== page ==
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Format: DVD
I just finished watching the entire first season of "The Tudors." When the show first premiered on Showtime, I watched the pilot episode and never bothered to watch it again. I thought the show was visually appealing, but way too melodramatic and historically inaccurate for my taste. However, I recently read a fascinating book about Henry VIII, and I needed something else to satisfy my Tudor fixation. I watched all the episodes of "The Tudors" On Demand in less than a week, and I really enjoyed them.

In order to appreciate this program, you have to be willing to accept the show for what it is. Yes, the majority of the characters and plots in the show are based on real historical events, but this is a cable television series, and of course things are going to be changed to appeal to a larger commercial audience. As a result, all of the people in King Henry's court are much more attractive than they probably were in real life, and there are some major alterations to historical timelines. Still, I'm impressed that the producers actually did get so many things right with the show, and overall, it's very engaging to watch. The pacing is exciting and fast...perhaps a little too fast, in my opinion. For example, Elizabeth "Bessie" Blount gets knocked up with Henry's illegitimate child in the very first episode, and by the second episode, she's already giving birth. I wonder how long "The Tudors" can realistically continue to air with such a rushed chain of events.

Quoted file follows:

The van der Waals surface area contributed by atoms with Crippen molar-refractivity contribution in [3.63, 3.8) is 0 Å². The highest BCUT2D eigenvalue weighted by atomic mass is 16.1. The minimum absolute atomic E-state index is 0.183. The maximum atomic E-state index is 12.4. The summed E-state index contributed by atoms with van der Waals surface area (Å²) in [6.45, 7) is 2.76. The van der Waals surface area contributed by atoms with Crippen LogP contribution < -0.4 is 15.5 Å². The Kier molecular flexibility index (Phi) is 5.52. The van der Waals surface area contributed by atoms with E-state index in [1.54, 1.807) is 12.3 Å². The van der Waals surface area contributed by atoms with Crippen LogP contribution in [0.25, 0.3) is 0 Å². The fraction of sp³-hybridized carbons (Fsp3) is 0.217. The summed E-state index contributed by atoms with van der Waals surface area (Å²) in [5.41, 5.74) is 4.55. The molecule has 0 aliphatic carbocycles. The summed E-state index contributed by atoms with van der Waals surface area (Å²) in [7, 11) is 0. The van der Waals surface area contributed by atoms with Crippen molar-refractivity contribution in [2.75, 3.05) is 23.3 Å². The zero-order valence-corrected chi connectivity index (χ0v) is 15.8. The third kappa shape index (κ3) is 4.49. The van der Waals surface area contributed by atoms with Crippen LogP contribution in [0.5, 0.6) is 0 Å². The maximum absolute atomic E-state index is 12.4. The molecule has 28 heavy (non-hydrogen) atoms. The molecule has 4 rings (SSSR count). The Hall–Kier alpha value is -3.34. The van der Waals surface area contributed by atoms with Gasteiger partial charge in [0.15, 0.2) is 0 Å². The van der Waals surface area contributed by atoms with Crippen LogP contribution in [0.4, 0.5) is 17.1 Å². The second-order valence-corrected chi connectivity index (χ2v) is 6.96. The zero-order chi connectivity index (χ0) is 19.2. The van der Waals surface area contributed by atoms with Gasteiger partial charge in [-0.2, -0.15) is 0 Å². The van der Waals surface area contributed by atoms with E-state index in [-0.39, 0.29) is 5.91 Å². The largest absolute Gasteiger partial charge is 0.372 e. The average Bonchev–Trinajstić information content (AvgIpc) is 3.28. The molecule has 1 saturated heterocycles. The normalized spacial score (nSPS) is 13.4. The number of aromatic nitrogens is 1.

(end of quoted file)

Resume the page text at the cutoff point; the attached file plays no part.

For the most part, I think the casting of the show is excellent. I've never been a big fan of Jonathan Rhys Meyers until now, but his portrayal of Henry VIII is intense, dramatic, and exciting. Sam Neill is brilliant as the two-faced Cardinal Wolsey, and Natalie Dormer is perfect as the bewitching Anne Boleyn.
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Format: DVD